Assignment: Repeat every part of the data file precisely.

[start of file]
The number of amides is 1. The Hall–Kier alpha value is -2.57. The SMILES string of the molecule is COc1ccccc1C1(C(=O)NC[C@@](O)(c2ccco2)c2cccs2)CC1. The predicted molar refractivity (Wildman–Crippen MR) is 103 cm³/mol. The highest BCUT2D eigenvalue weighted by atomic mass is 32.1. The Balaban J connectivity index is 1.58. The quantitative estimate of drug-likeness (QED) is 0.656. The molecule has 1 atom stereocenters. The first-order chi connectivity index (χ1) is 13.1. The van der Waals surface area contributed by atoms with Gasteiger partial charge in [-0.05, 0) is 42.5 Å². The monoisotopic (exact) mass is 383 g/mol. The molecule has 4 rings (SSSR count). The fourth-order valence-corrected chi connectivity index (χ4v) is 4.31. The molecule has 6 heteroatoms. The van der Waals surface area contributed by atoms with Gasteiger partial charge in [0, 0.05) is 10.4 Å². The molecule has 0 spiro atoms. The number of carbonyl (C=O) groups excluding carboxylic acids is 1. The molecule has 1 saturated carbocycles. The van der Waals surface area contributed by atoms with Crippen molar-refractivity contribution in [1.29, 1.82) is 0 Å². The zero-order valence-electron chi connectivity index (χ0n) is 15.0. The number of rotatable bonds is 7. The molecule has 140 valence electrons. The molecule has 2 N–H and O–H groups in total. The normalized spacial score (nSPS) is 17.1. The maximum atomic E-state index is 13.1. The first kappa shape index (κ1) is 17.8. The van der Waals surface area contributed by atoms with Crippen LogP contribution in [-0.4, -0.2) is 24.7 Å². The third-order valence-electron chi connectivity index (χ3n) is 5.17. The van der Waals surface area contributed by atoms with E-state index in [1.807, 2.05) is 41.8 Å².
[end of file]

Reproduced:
The number of amides is 1. The Hall–Kier alpha value is -2.57. The SMILES string of the molecule is COc1ccccc1C1(C(=O)NC[C@@](O)(c2ccco2)c2cccs2)CC1. The predicted molar refractivity (Wildman–Crippen MR) is 103 cm³/mol. The highest BCUT2D eigenvalue weighted by atomic mass is 32.1. The Balaban J connectivity index is 1.58. The quantitative estimate of drug-likeness (QED) is 0.656. The molecule has 1 atom stereocenters. The first-order chi connectivity index (χ1) is 13.1. The van der Waals surface area contributed by atoms with Gasteiger partial charge in [-0.05, 0) is 42.5 Å². The monoisotopic (exact) mass is 383 g/mol. The molecule has 4 rings (SSSR count). The fourth-order valence-corrected chi connectivity index (χ4v) is 4.31. The molecule has 6 heteroatoms. The van der Waals surface area contributed by atoms with Gasteiger partial charge in [0, 0.05) is 10.4 Å². The molecule has 0 spiro atoms. The number of carbonyl (C=O) groups excluding carboxylic acids is 1. The molecule has 1 saturated carbocycles. The van der Waals surface area contributed by atoms with Crippen molar-refractivity contribution in [1.29, 1.82) is 0 Å². The zero-order valence-electron chi connectivity index (χ0n) is 15.0. The number of rotatable bonds is 7. The molecule has 140 valence electrons. The molecule has 2 N–H and O–H groups in total. The normalized spacial score (nSPS) is 17.1. The maximum atomic E-state index is 13.1. The first kappa shape index (κ1) is 17.8. The van der Waals surface area contributed by atoms with Crippen LogP contribution in [-0.4, -0.2) is 24.7 Å². The third-order valence-electron chi connectivity index (χ3n) is 5.17. The van der Waals surface area contributed by atoms with E-state index in [1.807, 2.05) is 41.8 Å².